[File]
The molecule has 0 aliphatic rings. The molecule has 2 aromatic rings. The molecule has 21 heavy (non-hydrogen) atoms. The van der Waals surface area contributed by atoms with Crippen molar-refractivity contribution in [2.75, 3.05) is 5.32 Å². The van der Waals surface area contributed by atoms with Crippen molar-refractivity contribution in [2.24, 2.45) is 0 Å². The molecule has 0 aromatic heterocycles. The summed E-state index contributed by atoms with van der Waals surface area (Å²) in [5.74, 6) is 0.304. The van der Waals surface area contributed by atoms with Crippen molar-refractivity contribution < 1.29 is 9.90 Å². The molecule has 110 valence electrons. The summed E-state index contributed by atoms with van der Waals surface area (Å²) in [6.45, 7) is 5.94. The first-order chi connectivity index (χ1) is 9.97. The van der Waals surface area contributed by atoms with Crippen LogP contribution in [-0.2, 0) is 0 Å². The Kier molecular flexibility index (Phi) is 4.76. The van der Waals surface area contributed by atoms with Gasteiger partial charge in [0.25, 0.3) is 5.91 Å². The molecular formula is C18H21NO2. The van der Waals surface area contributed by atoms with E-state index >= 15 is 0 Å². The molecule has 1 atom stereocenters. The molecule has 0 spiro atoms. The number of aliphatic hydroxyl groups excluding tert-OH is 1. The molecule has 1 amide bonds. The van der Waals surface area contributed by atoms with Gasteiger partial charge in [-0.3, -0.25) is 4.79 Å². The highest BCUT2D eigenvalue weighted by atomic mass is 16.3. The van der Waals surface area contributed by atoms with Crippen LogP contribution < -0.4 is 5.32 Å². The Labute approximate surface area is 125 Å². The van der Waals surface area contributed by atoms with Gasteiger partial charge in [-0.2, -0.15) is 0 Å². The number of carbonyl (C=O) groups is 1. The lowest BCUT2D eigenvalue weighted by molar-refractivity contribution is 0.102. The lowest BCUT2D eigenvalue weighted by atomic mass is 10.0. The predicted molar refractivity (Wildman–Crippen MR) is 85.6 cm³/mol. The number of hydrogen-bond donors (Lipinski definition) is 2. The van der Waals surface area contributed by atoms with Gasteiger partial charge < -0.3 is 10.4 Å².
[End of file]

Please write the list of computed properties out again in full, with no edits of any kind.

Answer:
The molecule has 0 aliphatic rings. The molecule has 2 aromatic rings. The molecule has 21 heavy (non-hydrogen) atoms. The van der Waals surface area contributed by atoms with Crippen molar-refractivity contribution in [2.75, 3.05) is 5.32 Å². The van der Waals surface area contributed by atoms with Crippen molar-refractivity contribution in [2.24, 2.45) is 0 Å². The molecule has 0 aromatic heterocycles. The summed E-state index contributed by atoms with van der Waals surface area (Å²) in [5.74, 6) is 0.304. The van der Waals surface area contributed by atoms with Crippen molar-refractivity contribution < 1.29 is 9.90 Å². The molecule has 110 valence electrons. The summed E-state index contributed by atoms with van der Waals surface area (Å²) in [6.45, 7) is 5.94. The first-order chi connectivity index (χ1) is 9.97. The van der Waals surface area contributed by atoms with Crippen LogP contribution in [-0.2, 0) is 0 Å². The Kier molecular flexibility index (Phi) is 4.76. The van der Waals surface area contributed by atoms with Gasteiger partial charge in [0.25, 0.3) is 5.91 Å². The molecular formula is C18H21NO2. The van der Waals surface area contributed by atoms with E-state index >= 15 is 0 Å². The molecule has 1 atom stereocenters. The molecule has 0 spiro atoms. The number of aliphatic hydroxyl groups excluding tert-OH is 1. The molecule has 1 amide bonds. The van der Waals surface area contributed by atoms with Gasteiger partial charge in [-0.3, -0.25) is 4.79 Å². The highest BCUT2D eigenvalue weighted by atomic mass is 16.3. The van der Waals surface area contributed by atoms with Crippen LogP contribution < -0.4 is 5.32 Å². The Labute approximate surface area is 125 Å². The van der Waals surface area contributed by atoms with Gasteiger partial charge in [-0.2, -0.15) is 0 Å². The number of carbonyl (C=O) groups is 1. The lowest BCUT2D eigenvalue weighted by molar-refractivity contribution is 0.102. The lowest BCUT2D eigenvalue weighted by atomic mass is 10.0. The predicted molar refractivity (Wildman–Crippen MR) is 85.6 cm³/mol. The number of hydrogen-bond donors (Lipinski definition) is 2. The van der Waals surface area contributed by atoms with Gasteiger partial charge < -0.3 is 10.4 Å².